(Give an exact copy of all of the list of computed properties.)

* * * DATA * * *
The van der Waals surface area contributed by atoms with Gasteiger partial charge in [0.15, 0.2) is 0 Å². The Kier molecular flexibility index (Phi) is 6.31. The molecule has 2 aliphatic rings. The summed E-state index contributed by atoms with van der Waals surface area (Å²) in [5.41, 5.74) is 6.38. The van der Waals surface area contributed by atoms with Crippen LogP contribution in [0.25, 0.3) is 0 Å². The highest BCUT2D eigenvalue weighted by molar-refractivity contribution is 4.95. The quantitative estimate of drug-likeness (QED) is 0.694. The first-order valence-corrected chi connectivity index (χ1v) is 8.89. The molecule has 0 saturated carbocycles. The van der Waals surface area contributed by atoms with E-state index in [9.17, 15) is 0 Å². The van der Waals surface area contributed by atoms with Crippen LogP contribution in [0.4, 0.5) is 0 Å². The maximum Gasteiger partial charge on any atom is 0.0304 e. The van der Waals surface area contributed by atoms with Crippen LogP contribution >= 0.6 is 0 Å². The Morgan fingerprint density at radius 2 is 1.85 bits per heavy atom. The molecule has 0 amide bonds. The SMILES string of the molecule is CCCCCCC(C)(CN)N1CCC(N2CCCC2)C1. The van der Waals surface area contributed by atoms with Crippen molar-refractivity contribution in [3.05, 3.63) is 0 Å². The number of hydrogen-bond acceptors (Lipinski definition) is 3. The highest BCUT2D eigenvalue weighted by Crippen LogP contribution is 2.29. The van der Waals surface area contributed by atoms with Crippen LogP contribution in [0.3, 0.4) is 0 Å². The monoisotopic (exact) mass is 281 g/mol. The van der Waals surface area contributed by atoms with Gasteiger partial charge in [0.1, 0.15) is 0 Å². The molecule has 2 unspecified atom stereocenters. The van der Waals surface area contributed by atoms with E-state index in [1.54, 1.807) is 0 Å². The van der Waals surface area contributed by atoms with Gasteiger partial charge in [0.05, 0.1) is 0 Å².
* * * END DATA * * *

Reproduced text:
The van der Waals surface area contributed by atoms with Gasteiger partial charge in [0.15, 0.2) is 0 Å². The Kier molecular flexibility index (Phi) is 6.31. The molecule has 2 aliphatic rings. The summed E-state index contributed by atoms with van der Waals surface area (Å²) in [5.41, 5.74) is 6.38. The van der Waals surface area contributed by atoms with Crippen LogP contribution in [0.25, 0.3) is 0 Å². The highest BCUT2D eigenvalue weighted by molar-refractivity contribution is 4.95. The quantitative estimate of drug-likeness (QED) is 0.694. The first-order valence-corrected chi connectivity index (χ1v) is 8.89. The molecule has 0 saturated carbocycles. The van der Waals surface area contributed by atoms with E-state index in [9.17, 15) is 0 Å². The van der Waals surface area contributed by atoms with Crippen LogP contribution in [0.4, 0.5) is 0 Å². The maximum Gasteiger partial charge on any atom is 0.0304 e. The van der Waals surface area contributed by atoms with Crippen LogP contribution >= 0.6 is 0 Å². The Morgan fingerprint density at radius 2 is 1.85 bits per heavy atom. The molecule has 0 amide bonds. The SMILES string of the molecule is CCCCCCC(C)(CN)N1CCC(N2CCCC2)C1. The van der Waals surface area contributed by atoms with Crippen molar-refractivity contribution in [3.05, 3.63) is 0 Å². The number of hydrogen-bond acceptors (Lipinski definition) is 3. The highest BCUT2D eigenvalue weighted by Crippen LogP contribution is 2.29. The van der Waals surface area contributed by atoms with Crippen LogP contribution in [0.3, 0.4) is 0 Å². The monoisotopic (exact) mass is 281 g/mol. The van der Waals surface area contributed by atoms with Gasteiger partial charge in [0.1, 0.15) is 0 Å². The molecule has 2 unspecified atom stereocenters. The van der Waals surface area contributed by atoms with E-state index in [1.54, 1.807) is 0 Å². The van der Waals surface area contributed by atoms with Gasteiger partial charge in [0.05, 0.1) is 0 Å².